Episode 18 - James Maskell

June 20, 2017 - James Maskell is a writer, public speaker, entrepreneur and advocate for a new paradigm in healthcare. The author of The Evolution of Medicine, James is the founder of the Functional Forum, an integrative medicine conference that curates discussions with leading medical practitioners around the world. Next week, James will co-host the launch of an ambitious project to make Guernsey the first community in the world to achieve a life expectancy of 100. Named 'Journey to 100,' the goal is to radically improve the health and longevity of people living on the island through a greater emphasis on preventative medicine, purpose in life and a proactive approach to wellbeing.

Episode 17 - Curt von Badinski

June 13, 2017 - Curt von Badinski is a serial tinkerer, inventor, entrepreneur and businessman. As a mechanical engineer he worked on secret projects at the aerospace company, Lockheed Martin; he developed network equipment at the IT giant, Cisco Systems, and he built a family company making camera accessories. It was during this enterprise that Curt realized his work-obsessed and sleep deprived “crazy” lifestyle was making him sick. It was a light-bulb moment that convinced Curt to use his tech expertise to focus on his health and longevity. He created Motiv, a San Francisco-based startup, with the initial goal of developing a discreet hand ring to monitor physical activity and sleep patterns. The Motiv Ring launches during the summer. Curt still lives a moderately crazy lifestyle, as LLAMA host Peter Bowes discovered, when they met in Burbank, California.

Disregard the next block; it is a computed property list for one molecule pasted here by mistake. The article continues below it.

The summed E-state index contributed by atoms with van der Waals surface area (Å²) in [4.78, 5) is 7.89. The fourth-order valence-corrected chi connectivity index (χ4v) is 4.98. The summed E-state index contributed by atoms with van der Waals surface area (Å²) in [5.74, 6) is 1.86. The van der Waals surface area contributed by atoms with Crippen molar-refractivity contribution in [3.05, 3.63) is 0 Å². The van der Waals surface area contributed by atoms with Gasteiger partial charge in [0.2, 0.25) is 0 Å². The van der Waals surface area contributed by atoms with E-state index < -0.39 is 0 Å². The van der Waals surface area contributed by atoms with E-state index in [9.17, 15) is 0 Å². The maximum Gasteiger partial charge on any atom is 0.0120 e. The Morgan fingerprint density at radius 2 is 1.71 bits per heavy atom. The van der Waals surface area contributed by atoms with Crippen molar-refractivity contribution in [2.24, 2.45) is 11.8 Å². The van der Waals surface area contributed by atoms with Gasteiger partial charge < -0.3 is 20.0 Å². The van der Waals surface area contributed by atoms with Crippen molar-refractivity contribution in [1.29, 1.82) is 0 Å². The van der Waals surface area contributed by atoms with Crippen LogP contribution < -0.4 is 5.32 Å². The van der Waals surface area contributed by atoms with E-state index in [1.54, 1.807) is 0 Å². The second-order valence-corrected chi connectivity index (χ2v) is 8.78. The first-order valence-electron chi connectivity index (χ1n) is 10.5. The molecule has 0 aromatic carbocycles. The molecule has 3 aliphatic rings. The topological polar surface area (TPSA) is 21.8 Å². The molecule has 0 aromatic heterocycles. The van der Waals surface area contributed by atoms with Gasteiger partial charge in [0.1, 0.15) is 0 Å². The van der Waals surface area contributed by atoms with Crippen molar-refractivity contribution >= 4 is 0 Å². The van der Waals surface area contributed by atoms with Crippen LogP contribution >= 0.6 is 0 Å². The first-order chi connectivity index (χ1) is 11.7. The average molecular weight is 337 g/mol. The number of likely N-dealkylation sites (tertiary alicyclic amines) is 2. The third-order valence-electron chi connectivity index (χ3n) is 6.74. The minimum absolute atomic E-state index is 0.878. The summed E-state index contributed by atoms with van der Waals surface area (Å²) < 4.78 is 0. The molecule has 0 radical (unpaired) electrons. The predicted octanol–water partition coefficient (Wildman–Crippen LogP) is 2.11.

Episode 16 - Sue Albert